This blog is part of a series for Women’s History Month to highlight women who are making an impact on the manufacturing industry.
CEO Cydney Severio has done it all during her years at Electro Medical Equipment Company, Inc. (EME), a client of the Manufacturing Extension Partnership of Louisiana. The veteran-owned medical textile manufacturer started as an EKG machine distributor in 1960. The current owners purchased EME in 1984. Cydney was hired as the billing and credit manager 33 years ago when the company had five full-time employees and a few part timers.
In 1991, the Baton Rouge General Medical Center asked EME to make a pouch to allow patients to carry telemetry monitoring devices securely as they move around. The EME owners purchased raw materials and hired a person to sew these pouches. They then tried to grow their business and offered the telemetry pouches to additional hospitals in Louisiana and Mississippi.
This quickly led to the need for more people to sew. The company asked employees if anyone had sewing machines at home – luckily, Cydney and two co-workers did. They took the die-cut pieces home in the evening and brought the finished product back to work the next day. This went on for a couple of years, until they could no longer keep up with demand.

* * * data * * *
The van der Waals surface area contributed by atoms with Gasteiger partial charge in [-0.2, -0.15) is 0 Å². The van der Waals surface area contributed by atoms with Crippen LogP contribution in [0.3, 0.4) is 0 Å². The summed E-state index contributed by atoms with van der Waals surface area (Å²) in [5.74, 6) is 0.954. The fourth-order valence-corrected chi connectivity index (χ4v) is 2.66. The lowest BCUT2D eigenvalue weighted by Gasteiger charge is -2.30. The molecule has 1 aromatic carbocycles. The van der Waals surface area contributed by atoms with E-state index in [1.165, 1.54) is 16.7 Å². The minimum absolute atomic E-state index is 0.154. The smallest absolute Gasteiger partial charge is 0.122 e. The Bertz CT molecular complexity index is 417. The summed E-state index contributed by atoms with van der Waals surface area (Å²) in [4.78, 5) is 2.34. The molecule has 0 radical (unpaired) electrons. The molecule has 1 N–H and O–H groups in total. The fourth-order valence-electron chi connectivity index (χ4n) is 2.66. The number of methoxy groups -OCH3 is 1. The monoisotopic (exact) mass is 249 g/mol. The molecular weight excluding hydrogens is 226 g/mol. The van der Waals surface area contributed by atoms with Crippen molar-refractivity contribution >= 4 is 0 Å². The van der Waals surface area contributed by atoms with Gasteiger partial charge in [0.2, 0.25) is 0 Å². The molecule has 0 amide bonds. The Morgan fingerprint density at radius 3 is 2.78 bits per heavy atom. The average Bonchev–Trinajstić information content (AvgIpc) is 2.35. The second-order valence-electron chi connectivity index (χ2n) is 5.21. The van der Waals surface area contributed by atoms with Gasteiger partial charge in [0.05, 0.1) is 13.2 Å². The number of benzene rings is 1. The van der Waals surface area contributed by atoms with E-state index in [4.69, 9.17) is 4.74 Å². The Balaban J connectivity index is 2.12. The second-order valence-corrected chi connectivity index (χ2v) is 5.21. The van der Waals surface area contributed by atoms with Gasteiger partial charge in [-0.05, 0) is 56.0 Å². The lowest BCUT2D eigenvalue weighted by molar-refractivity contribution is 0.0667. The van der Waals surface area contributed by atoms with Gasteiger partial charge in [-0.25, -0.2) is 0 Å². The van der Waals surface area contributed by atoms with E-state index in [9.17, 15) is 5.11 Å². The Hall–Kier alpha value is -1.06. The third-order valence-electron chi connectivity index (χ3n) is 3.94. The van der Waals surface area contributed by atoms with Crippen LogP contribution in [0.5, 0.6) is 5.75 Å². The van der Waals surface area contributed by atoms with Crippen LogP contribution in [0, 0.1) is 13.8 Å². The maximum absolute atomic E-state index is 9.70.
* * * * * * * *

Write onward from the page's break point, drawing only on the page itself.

In 1993, EME built a new facility in Baton Rouge, Louisiana, to bring the sewing operation on-site, and it hired additional full-time employees. Over the next 30 years, more pouches were added to the product line, along with labor and delivery belts, infant caps, and ice bags. Today, EME sells these items globally, employing 46 people and running two eight-hour shifts per day. In 2017, the company built a state-of-the-art facility in Prairieville, Louisiana, after outgrowing the Baton Rouge facility.
What Cydney likes most about manufacturing is “the continuous improvements that we have made year after year. These include automation, to use ultrasonic welding instead of sewing machines. I like to see progress and growth in action with every challenge that is thrown our way. EME now knits all the belts and infant caps, and slits and laminates all the raw material used to make telemetry pouches and ice bags instead of outsourcing these processes. It has been a very rewarding experience, and I’m humbled when I think of how we started and where we are today.”
Her greatest challenge has been to find the balance between the demands of her family and running a manufacturing facility. Both jobs are very challenging and require long hours – her day starts at 4:30 a.m. and ends when she can’t go anymore. But she finds both very rewarding, and she wouldn’t change a thing.
Cydney’s advice to women interested in working in manufacturing “is to find a place in the company where your talents will be an asset to the business. Work hard, and above all, be a team player. It’s not about the individual accomplishments, it’s about the company’s success and growth. Without these, there is no future for you or them.”